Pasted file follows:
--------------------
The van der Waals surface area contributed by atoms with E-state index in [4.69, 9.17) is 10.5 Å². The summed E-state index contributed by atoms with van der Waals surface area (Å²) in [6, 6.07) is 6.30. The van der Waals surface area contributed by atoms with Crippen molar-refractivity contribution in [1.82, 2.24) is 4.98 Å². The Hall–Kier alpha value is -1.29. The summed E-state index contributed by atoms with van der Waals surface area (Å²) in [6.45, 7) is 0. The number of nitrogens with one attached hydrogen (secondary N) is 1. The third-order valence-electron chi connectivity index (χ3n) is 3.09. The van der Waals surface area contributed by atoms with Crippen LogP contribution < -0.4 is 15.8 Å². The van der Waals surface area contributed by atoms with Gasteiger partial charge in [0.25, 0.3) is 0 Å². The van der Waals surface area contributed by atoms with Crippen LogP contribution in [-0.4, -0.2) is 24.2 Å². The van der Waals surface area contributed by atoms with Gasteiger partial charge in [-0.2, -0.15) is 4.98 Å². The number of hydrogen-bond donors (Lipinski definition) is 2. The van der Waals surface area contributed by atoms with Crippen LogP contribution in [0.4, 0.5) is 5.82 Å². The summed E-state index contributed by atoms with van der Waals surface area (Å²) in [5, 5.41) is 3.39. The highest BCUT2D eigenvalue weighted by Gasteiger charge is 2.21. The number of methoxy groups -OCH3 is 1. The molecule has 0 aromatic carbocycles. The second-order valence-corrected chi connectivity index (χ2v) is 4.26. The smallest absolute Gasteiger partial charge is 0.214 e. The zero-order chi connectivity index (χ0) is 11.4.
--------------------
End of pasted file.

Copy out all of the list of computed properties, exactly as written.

The van der Waals surface area contributed by atoms with E-state index in [4.69, 9.17) is 10.5 Å². The summed E-state index contributed by atoms with van der Waals surface area (Å²) in [6, 6.07) is 6.30. The van der Waals surface area contributed by atoms with Crippen molar-refractivity contribution in [1.82, 2.24) is 4.98 Å². The Hall–Kier alpha value is -1.29. The summed E-state index contributed by atoms with van der Waals surface area (Å²) in [6.45, 7) is 0. The number of nitrogens with one attached hydrogen (secondary N) is 1. The third-order valence-electron chi connectivity index (χ3n) is 3.09. The van der Waals surface area contributed by atoms with Crippen LogP contribution < -0.4 is 15.8 Å². The van der Waals surface area contributed by atoms with Gasteiger partial charge in [0.25, 0.3) is 0 Å². The van der Waals surface area contributed by atoms with Crippen LogP contribution in [-0.4, -0.2) is 24.2 Å². The van der Waals surface area contributed by atoms with Gasteiger partial charge in [-0.2, -0.15) is 4.98 Å². The number of hydrogen-bond donors (Lipinski definition) is 2. The van der Waals surface area contributed by atoms with Crippen LogP contribution in [0.4, 0.5) is 5.82 Å². The summed E-state index contributed by atoms with van der Waals surface area (Å²) in [5, 5.41) is 3.39. The highest BCUT2D eigenvalue weighted by Gasteiger charge is 2.21. The number of methoxy groups -OCH3 is 1. The molecule has 0 aromatic carbocycles. The second-order valence-corrected chi connectivity index (χ2v) is 4.26. The smallest absolute Gasteiger partial charge is 0.214 e. The zero-order chi connectivity index (χ0) is 11.4.